LinkedIn

Whether you are looking for a job, researching an industry, or trying to connect with other professionals, LinkedIn can help.

While there are many other social networks, we have focused our tips on LinkedIn since it is the most widely used social networking tool for professionals.

Remember: Establish your network before you need it. Social networking is about relationships and opportunities that come your way over time because you are in touch with hundreds of interesting people representing a vast continuum of backgrounds, talents, connections, and experience.

Featured Career Videos

November 30, 2022
Video
Learn the most advanced LinkedIn techniques, including how to turn your profile into a recruiter magnet, how to network with fellow alumni, and how to put that network to work for you.
August 15, 2022
Video
Executive career coach and GSB alum Elizabeth Atcheson offers seven hacks and tips to strengthen your profile in support of your short- and long-term career goals.

Create a Compelling LinkedIn Profile

The first step in developing a powerful LinkedIn profile is to understand the audience that you are hoping to reach with your profile — recruiters and employers if you are job searching, venture capitalists if you are raising money, or peers in your industry for networking. Next, imagine what message or brand image you want to project to that audience.

Inspiration

Profiles of your peers can be a great source of inspiration for your profile. Look to other profiles for:

  • Keywords
  • Strong headlines
  • Employers to research
  • LinkedIn groups to join
  • Connections and other role models

Headline and Photo

When employers do a search, they will only see your photo and headline, so it’s critical that these two elements project your professional image to your best advantage.

  • Your LinkedIn headline is limited to 120 characters: Use them wisely.
  • Make sure the headline gives a full description of your expertise. It should include function, industry, and keywords.
  • Recruiters employ keyword searches to find skills, accomplishments, and expertise. They search for nouns rather than adjectives: “product manager” or “financial analysis,” not “dynamic” or “motivated.”
  • Put your best face forward. Use a professional photo.

Summary

  • Your LinkedIn summary is the place where you succinctly tell your story. Include expertise, experience, achievements, awards, and interests. Add some personality to make others interested enough to reach out to you.
  • Use the keywords you have identified. This is one of the sections that receives extra weight by search engine rankings.
  • You can use a formal style or a casual/personal style of writing. View other profiles in your industry and see which style is more prevalent

Experience

The experience section is a mini resume. If you make it too long and detailed, people will stop reading.

  • Include the following for any jobs in the last 5 years: a company description (only if it is not a well-known company), a brief overview of responsibilities, including the number of people on your team and the size of your budget, and any quantifiable achievements.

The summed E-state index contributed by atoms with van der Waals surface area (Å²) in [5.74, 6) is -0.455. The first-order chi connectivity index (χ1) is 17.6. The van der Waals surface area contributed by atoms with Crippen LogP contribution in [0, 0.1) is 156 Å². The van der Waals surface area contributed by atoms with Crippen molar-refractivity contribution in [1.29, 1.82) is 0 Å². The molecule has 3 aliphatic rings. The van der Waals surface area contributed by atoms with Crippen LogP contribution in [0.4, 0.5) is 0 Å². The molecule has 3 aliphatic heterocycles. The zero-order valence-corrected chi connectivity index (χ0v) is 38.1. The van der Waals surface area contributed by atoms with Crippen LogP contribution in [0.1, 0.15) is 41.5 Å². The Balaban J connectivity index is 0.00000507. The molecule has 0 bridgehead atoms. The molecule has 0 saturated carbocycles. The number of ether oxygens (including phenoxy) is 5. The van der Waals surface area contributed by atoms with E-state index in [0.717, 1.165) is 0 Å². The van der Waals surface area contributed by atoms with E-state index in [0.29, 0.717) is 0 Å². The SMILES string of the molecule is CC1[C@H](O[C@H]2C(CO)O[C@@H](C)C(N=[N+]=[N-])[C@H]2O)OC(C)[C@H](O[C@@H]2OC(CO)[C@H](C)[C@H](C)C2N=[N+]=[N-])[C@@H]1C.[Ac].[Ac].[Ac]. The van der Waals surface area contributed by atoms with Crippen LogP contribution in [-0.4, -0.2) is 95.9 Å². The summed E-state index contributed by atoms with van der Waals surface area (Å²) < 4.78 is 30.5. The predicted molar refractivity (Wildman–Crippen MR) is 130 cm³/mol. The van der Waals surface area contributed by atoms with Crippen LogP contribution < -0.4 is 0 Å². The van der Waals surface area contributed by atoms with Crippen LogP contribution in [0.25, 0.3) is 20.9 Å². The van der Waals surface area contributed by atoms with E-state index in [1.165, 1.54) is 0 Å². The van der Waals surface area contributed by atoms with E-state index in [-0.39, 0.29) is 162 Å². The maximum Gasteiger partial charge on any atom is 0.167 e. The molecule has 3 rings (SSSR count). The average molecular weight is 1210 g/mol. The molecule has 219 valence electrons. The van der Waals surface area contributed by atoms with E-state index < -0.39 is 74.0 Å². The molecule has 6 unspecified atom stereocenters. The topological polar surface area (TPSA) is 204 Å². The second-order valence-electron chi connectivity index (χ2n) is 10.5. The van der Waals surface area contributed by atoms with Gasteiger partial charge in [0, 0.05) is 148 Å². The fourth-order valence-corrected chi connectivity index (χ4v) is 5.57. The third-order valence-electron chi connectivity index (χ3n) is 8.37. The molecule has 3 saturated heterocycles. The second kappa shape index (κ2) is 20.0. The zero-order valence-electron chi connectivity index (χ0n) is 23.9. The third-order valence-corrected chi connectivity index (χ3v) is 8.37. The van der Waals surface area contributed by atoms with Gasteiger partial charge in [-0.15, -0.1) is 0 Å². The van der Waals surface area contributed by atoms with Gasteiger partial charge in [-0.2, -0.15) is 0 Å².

• For jobs beyond 5 years, include only the company name, job title, and years.
  • If you have had multiple jobs at one company, make a separate entry for each new function or promotion.
  • Include any honors, awards, or promotions. List your awards and honors again under additional information.
  • LinkedIn will ask you which month you started and ended each job. Leave this blank and only years will appear.

Recommendations

  • Request recommendations from individuals who know your work well, and let them know the key areas or projects you’d like them to highlight.
  • Try to get 2 recommendations for your jobs within the last 5 years. Try to get at least one recommendation from your current manager.
  • If you are changing careers, find someone who has seen you perform some of the skills required in your new profession.

Increase Your Visibility

  • Include your personalized URL on your business cards, your resume, and your email signature.
  • Provide updates to your network. On the home page below your photo is a large blank rectangle; post updates here that will go to all your connections. Topics to write about include interesting articles and upcoming conferences.
  • Participate in relevant groups by answering questions or contributing your perspective.

How to Leverage LinkedIn

By optimizing your LinkedIn profile, you are increasing the likelihood of being contacted by recruiters.

Expand Your Network

  • Get to know the LinkedIn search function and use it to identify Stanford GSB alumni in target companies and industries.
  • Find former classmates to explore if they are in a position to hire you.

Benefit From Joining Groups

  • Increase your connections via groups such as college alumni associations, employer alumni groups, and professional associations.
  • You can join up to 50 groups.
  • Group membership allows you to reach target individuals without having to know their email address or having a first-degree connection.

Conduct a Job Search

  • Search jobs by title, company, industry, and region.
  • Save your searches and receive alerts on a daily or weekly basis.

Use LinkedIn for Company and People Research

  • Read the background of hiring managers prior to interviews.
  • View company news and statistics.
  • Identify Stanford GSB alumni (and other Stanford alumni) at companies of interest.
  • Ask your LinkedIn connections to introduce you to their contacts at target companies.
  • Discover contacts to whom you can reach out for informational interviews.
  • Research where people like you are working to get an idea of which companies are hiring people with your skill sets.